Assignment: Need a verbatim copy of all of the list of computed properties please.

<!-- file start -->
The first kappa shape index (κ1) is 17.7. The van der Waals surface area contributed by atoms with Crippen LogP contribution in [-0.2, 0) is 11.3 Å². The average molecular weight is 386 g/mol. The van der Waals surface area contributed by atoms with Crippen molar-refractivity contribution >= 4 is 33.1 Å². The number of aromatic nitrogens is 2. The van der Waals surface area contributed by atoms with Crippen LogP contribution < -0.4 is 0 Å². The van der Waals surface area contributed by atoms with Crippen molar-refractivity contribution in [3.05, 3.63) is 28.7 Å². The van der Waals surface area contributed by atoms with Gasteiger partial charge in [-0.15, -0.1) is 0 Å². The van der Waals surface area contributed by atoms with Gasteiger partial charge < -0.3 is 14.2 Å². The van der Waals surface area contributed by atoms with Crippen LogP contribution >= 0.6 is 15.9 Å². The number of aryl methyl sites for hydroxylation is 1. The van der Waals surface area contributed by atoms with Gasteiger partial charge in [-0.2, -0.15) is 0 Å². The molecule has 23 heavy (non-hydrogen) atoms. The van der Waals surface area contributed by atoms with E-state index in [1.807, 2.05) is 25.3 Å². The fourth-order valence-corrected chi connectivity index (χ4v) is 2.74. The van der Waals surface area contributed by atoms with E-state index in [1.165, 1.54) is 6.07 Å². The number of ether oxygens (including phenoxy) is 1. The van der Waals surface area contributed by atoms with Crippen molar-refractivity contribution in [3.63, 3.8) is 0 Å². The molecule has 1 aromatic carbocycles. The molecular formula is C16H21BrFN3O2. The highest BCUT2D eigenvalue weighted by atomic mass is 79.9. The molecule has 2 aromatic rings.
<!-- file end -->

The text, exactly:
The first kappa shape index (κ1) is 17.7. The van der Waals surface area contributed by atoms with Crippen LogP contribution in [-0.2, 0) is 11.3 Å². The average molecular weight is 386 g/mol. The van der Waals surface area contributed by atoms with Crippen molar-refractivity contribution >= 4 is 33.1 Å². The number of aromatic nitrogens is 2. The van der Waals surface area contributed by atoms with Crippen LogP contribution < -0.4 is 0 Å². The van der Waals surface area contributed by atoms with Crippen molar-refractivity contribution in [3.05, 3.63) is 28.7 Å². The van der Waals surface area contributed by atoms with Gasteiger partial charge in [-0.15, -0.1) is 0 Å². The van der Waals surface area contributed by atoms with Gasteiger partial charge < -0.3 is 14.2 Å². The van der Waals surface area contributed by atoms with Crippen LogP contribution >= 0.6 is 15.9 Å². The number of aryl methyl sites for hydroxylation is 1. The van der Waals surface area contributed by atoms with Gasteiger partial charge in [-0.2, -0.15) is 0 Å². The molecule has 23 heavy (non-hydrogen) atoms. The van der Waals surface area contributed by atoms with E-state index in [1.807, 2.05) is 25.3 Å². The fourth-order valence-corrected chi connectivity index (χ4v) is 2.74. The van der Waals surface area contributed by atoms with E-state index in [1.165, 1.54) is 6.07 Å². The number of ether oxygens (including phenoxy) is 1. The van der Waals surface area contributed by atoms with Crippen molar-refractivity contribution in [3.63, 3.8) is 0 Å². The molecule has 1 aromatic carbocycles. The molecular formula is C16H21BrFN3O2. The highest BCUT2D eigenvalue weighted by atomic mass is 79.9. The molecule has 2 aromatic rings.